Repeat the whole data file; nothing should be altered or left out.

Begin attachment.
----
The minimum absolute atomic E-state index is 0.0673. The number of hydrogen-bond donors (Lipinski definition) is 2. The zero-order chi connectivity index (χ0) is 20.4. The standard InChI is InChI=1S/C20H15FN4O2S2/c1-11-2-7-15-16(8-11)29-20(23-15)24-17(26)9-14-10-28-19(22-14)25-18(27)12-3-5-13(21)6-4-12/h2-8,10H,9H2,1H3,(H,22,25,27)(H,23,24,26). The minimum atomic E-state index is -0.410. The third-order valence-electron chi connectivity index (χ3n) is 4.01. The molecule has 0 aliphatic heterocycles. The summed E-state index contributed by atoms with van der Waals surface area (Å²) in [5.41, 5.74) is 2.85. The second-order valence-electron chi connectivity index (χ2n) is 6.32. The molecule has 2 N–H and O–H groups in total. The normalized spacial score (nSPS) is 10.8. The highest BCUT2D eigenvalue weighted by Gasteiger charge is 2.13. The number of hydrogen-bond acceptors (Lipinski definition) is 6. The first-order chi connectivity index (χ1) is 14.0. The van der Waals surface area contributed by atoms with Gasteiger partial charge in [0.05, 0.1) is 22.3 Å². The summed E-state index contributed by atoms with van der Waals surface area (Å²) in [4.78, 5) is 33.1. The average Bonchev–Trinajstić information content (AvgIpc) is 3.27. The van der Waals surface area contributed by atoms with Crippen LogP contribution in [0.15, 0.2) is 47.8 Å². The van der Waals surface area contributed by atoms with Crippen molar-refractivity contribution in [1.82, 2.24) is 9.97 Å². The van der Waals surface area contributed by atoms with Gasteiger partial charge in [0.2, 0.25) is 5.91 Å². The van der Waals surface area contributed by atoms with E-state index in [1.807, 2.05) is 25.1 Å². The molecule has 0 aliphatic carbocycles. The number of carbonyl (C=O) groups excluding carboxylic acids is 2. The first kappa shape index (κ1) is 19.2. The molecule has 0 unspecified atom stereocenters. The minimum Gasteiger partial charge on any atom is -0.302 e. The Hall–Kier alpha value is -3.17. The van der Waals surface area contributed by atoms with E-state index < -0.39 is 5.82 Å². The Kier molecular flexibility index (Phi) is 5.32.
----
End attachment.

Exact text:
The minimum absolute atomic E-state index is 0.0673. The number of hydrogen-bond donors (Lipinski definition) is 2. The zero-order chi connectivity index (χ0) is 20.4. The standard InChI is InChI=1S/C20H15FN4O2S2/c1-11-2-7-15-16(8-11)29-20(23-15)24-17(26)9-14-10-28-19(22-14)25-18(27)12-3-5-13(21)6-4-12/h2-8,10H,9H2,1H3,(H,22,25,27)(H,23,24,26). The minimum atomic E-state index is -0.410. The third-order valence-electron chi connectivity index (χ3n) is 4.01. The molecule has 0 aliphatic heterocycles. The summed E-state index contributed by atoms with van der Waals surface area (Å²) in [5.41, 5.74) is 2.85. The second-order valence-electron chi connectivity index (χ2n) is 6.32. The molecule has 2 N–H and O–H groups in total. The normalized spacial score (nSPS) is 10.8. The highest BCUT2D eigenvalue weighted by Gasteiger charge is 2.13. The number of hydrogen-bond acceptors (Lipinski definition) is 6. The first-order chi connectivity index (χ1) is 14.0. The van der Waals surface area contributed by atoms with Gasteiger partial charge in [0.05, 0.1) is 22.3 Å². The summed E-state index contributed by atoms with van der Waals surface area (Å²) in [4.78, 5) is 33.1. The average Bonchev–Trinajstić information content (AvgIpc) is 3.27. The van der Waals surface area contributed by atoms with Crippen LogP contribution in [0.15, 0.2) is 47.8 Å². The van der Waals surface area contributed by atoms with Crippen molar-refractivity contribution in [1.82, 2.24) is 9.97 Å². The van der Waals surface area contributed by atoms with Gasteiger partial charge in [0.2, 0.25) is 5.91 Å². The van der Waals surface area contributed by atoms with E-state index in [1.807, 2.05) is 25.1 Å². The molecule has 0 aliphatic carbocycles. The number of carbonyl (C=O) groups excluding carboxylic acids is 2. The first kappa shape index (κ1) is 19.2. The molecule has 0 unspecified atom stereocenters. The minimum Gasteiger partial charge on any atom is -0.302 e. The Hall–Kier alpha value is -3.17. The van der Waals surface area contributed by atoms with E-state index < -0.39 is 5.82 Å². The Kier molecular flexibility index (Phi) is 5.32.